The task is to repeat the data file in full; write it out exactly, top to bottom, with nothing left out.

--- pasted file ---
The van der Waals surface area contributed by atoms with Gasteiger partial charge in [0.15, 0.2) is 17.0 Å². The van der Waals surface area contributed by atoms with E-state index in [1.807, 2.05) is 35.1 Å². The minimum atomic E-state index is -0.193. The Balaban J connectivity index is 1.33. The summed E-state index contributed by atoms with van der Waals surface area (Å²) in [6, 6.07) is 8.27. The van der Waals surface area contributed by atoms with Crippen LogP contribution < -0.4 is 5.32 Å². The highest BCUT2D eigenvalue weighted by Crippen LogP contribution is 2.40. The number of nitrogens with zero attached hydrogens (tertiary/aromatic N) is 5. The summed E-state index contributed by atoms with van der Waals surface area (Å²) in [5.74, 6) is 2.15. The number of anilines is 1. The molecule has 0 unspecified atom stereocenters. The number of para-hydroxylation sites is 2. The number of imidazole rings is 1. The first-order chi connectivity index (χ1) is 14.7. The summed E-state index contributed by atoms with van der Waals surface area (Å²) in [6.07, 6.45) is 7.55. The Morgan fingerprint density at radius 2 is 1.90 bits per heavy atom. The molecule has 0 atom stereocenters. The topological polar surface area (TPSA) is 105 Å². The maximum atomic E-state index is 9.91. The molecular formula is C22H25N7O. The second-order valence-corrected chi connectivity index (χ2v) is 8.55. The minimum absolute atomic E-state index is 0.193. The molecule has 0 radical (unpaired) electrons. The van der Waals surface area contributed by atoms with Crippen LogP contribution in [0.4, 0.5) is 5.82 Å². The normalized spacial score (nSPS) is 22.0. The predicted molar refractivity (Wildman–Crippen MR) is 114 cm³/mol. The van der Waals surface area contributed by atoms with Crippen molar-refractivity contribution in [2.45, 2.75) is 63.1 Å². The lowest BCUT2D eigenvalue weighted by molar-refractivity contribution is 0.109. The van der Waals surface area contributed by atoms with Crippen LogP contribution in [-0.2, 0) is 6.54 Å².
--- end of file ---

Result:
The van der Waals surface area contributed by atoms with Gasteiger partial charge in [0.15, 0.2) is 17.0 Å². The van der Waals surface area contributed by atoms with E-state index in [1.807, 2.05) is 35.1 Å². The minimum atomic E-state index is -0.193. The Balaban J connectivity index is 1.33. The summed E-state index contributed by atoms with van der Waals surface area (Å²) in [6, 6.07) is 8.27. The van der Waals surface area contributed by atoms with Crippen LogP contribution < -0.4 is 5.32 Å². The highest BCUT2D eigenvalue weighted by Crippen LogP contribution is 2.40. The number of nitrogens with zero attached hydrogens (tertiary/aromatic N) is 5. The summed E-state index contributed by atoms with van der Waals surface area (Å²) in [5.74, 6) is 2.15. The number of anilines is 1. The molecule has 0 unspecified atom stereocenters. The number of para-hydroxylation sites is 2. The number of imidazole rings is 1. The first-order chi connectivity index (χ1) is 14.7. The summed E-state index contributed by atoms with van der Waals surface area (Å²) in [6.07, 6.45) is 7.55. The Morgan fingerprint density at radius 2 is 1.90 bits per heavy atom. The molecule has 0 atom stereocenters. The topological polar surface area (TPSA) is 105 Å². The maximum atomic E-state index is 9.91. The molecular formula is C22H25N7O. The second-order valence-corrected chi connectivity index (χ2v) is 8.55. The minimum absolute atomic E-state index is 0.193. The molecule has 0 radical (unpaired) electrons. The van der Waals surface area contributed by atoms with Crippen LogP contribution in [0.4, 0.5) is 5.82 Å². The normalized spacial score (nSPS) is 22.0. The predicted molar refractivity (Wildman–Crippen MR) is 114 cm³/mol. The van der Waals surface area contributed by atoms with Crippen molar-refractivity contribution in [2.45, 2.75) is 63.1 Å². The lowest BCUT2D eigenvalue weighted by molar-refractivity contribution is 0.109. The van der Waals surface area contributed by atoms with Crippen LogP contribution in [-0.2, 0) is 6.54 Å².